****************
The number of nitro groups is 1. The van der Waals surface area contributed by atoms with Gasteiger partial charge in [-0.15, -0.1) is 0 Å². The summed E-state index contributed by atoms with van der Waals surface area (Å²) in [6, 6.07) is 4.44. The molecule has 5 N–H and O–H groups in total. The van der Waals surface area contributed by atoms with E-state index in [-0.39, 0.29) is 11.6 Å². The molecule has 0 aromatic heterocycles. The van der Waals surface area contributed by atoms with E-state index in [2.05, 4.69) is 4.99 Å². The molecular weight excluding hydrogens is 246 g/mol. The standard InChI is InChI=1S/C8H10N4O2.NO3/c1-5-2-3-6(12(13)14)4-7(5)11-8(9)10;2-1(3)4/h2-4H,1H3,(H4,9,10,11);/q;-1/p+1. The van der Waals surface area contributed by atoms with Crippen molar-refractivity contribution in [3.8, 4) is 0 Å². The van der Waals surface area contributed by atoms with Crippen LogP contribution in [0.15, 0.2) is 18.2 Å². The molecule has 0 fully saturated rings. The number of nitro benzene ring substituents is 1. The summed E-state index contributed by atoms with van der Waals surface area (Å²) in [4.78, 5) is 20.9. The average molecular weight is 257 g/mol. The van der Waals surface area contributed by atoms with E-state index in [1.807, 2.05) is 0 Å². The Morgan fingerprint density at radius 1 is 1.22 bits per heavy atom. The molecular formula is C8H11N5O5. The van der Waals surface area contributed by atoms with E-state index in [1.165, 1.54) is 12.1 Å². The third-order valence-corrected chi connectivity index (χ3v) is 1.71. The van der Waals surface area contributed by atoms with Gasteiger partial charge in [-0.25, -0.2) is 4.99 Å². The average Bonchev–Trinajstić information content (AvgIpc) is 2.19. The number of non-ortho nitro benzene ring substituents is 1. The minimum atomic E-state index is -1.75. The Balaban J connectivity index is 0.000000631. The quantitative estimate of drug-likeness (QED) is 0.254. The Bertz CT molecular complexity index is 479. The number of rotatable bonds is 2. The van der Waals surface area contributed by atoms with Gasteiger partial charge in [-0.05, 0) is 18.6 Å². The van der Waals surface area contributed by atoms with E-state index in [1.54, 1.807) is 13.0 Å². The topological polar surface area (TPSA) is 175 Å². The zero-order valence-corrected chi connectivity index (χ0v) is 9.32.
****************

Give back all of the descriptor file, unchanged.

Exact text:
The number of nitro groups is 1. The van der Waals surface area contributed by atoms with Gasteiger partial charge in [-0.15, -0.1) is 0 Å². The summed E-state index contributed by atoms with van der Waals surface area (Å²) in [6, 6.07) is 4.44. The molecule has 5 N–H and O–H groups in total. The van der Waals surface area contributed by atoms with E-state index in [-0.39, 0.29) is 11.6 Å². The molecule has 0 aromatic heterocycles. The van der Waals surface area contributed by atoms with E-state index in [2.05, 4.69) is 4.99 Å². The molecular weight excluding hydrogens is 246 g/mol. The standard InChI is InChI=1S/C8H10N4O2.NO3/c1-5-2-3-6(12(13)14)4-7(5)11-8(9)10;2-1(3)4/h2-4H,1H3,(H4,9,10,11);/q;-1/p+1. The van der Waals surface area contributed by atoms with Crippen molar-refractivity contribution in [3.8, 4) is 0 Å². The van der Waals surface area contributed by atoms with Crippen LogP contribution in [0.15, 0.2) is 18.2 Å². The molecule has 0 fully saturated rings. The number of nitro benzene ring substituents is 1. The summed E-state index contributed by atoms with van der Waals surface area (Å²) in [4.78, 5) is 20.9. The average molecular weight is 257 g/mol. The van der Waals surface area contributed by atoms with E-state index in [1.807, 2.05) is 0 Å². The Morgan fingerprint density at radius 1 is 1.22 bits per heavy atom. The molecular formula is C8H11N5O5. The van der Waals surface area contributed by atoms with E-state index in [1.165, 1.54) is 12.1 Å². The third-order valence-corrected chi connectivity index (χ3v) is 1.71. The van der Waals surface area contributed by atoms with Gasteiger partial charge in [-0.25, -0.2) is 4.99 Å². The average Bonchev–Trinajstić information content (AvgIpc) is 2.19. The number of non-ortho nitro benzene ring substituents is 1. The minimum atomic E-state index is -1.75. The Balaban J connectivity index is 0.000000631. The quantitative estimate of drug-likeness (QED) is 0.254. The Bertz CT molecular complexity index is 479. The number of rotatable bonds is 2. The van der Waals surface area contributed by atoms with Gasteiger partial charge in [-0.05, 0) is 18.6 Å². The van der Waals surface area contributed by atoms with E-state index in [1.54, 1.807) is 13.0 Å². The topological polar surface area (TPSA) is 175 Å². The zero-order valence-corrected chi connectivity index (χ0v) is 9.32.